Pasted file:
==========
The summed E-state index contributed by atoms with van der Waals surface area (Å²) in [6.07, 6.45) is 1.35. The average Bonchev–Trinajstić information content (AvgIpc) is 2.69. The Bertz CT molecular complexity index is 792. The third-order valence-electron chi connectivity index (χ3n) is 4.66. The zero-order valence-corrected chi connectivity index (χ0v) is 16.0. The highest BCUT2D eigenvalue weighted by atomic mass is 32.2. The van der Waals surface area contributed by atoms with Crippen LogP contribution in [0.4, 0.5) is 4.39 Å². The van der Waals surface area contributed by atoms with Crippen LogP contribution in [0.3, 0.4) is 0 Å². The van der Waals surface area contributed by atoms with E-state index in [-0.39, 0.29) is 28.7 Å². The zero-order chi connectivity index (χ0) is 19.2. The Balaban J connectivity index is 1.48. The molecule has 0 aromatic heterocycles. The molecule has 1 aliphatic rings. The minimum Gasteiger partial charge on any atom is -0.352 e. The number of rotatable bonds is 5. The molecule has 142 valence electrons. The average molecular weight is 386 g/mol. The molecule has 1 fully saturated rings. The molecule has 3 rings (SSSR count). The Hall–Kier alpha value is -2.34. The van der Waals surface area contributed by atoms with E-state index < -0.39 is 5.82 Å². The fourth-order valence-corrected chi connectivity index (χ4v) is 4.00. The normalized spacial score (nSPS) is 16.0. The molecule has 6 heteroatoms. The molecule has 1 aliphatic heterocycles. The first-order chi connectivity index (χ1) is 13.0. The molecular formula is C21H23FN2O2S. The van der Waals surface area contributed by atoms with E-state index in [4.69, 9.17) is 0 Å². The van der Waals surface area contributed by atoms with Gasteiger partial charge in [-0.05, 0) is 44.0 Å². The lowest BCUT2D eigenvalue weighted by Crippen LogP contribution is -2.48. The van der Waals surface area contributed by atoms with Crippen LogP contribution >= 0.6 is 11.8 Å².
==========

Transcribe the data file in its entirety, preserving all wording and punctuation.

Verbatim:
The summed E-state index contributed by atoms with van der Waals surface area (Å²) in [6.07, 6.45) is 1.35. The average Bonchev–Trinajstić information content (AvgIpc) is 2.69. The Bertz CT molecular complexity index is 792. The third-order valence-electron chi connectivity index (χ3n) is 4.66. The zero-order valence-corrected chi connectivity index (χ0v) is 16.0. The highest BCUT2D eigenvalue weighted by atomic mass is 32.2. The van der Waals surface area contributed by atoms with Crippen LogP contribution in [0.4, 0.5) is 4.39 Å². The van der Waals surface area contributed by atoms with Crippen LogP contribution in [0.3, 0.4) is 0 Å². The van der Waals surface area contributed by atoms with E-state index in [-0.39, 0.29) is 28.7 Å². The zero-order chi connectivity index (χ0) is 19.2. The Balaban J connectivity index is 1.48. The molecule has 0 aromatic heterocycles. The molecule has 1 aliphatic rings. The minimum Gasteiger partial charge on any atom is -0.352 e. The number of rotatable bonds is 5. The molecule has 142 valence electrons. The average molecular weight is 386 g/mol. The molecule has 1 fully saturated rings. The molecule has 3 rings (SSSR count). The Hall–Kier alpha value is -2.34. The van der Waals surface area contributed by atoms with E-state index < -0.39 is 5.82 Å². The fourth-order valence-corrected chi connectivity index (χ4v) is 4.00. The normalized spacial score (nSPS) is 16.0. The molecule has 6 heteroatoms. The molecule has 1 aliphatic heterocycles. The first-order chi connectivity index (χ1) is 13.0. The molecular formula is C21H23FN2O2S. The van der Waals surface area contributed by atoms with E-state index in [4.69, 9.17) is 0 Å². The van der Waals surface area contributed by atoms with Gasteiger partial charge in [-0.05, 0) is 44.0 Å². The lowest BCUT2D eigenvalue weighted by Crippen LogP contribution is -2.48. The van der Waals surface area contributed by atoms with Crippen LogP contribution >= 0.6 is 11.8 Å².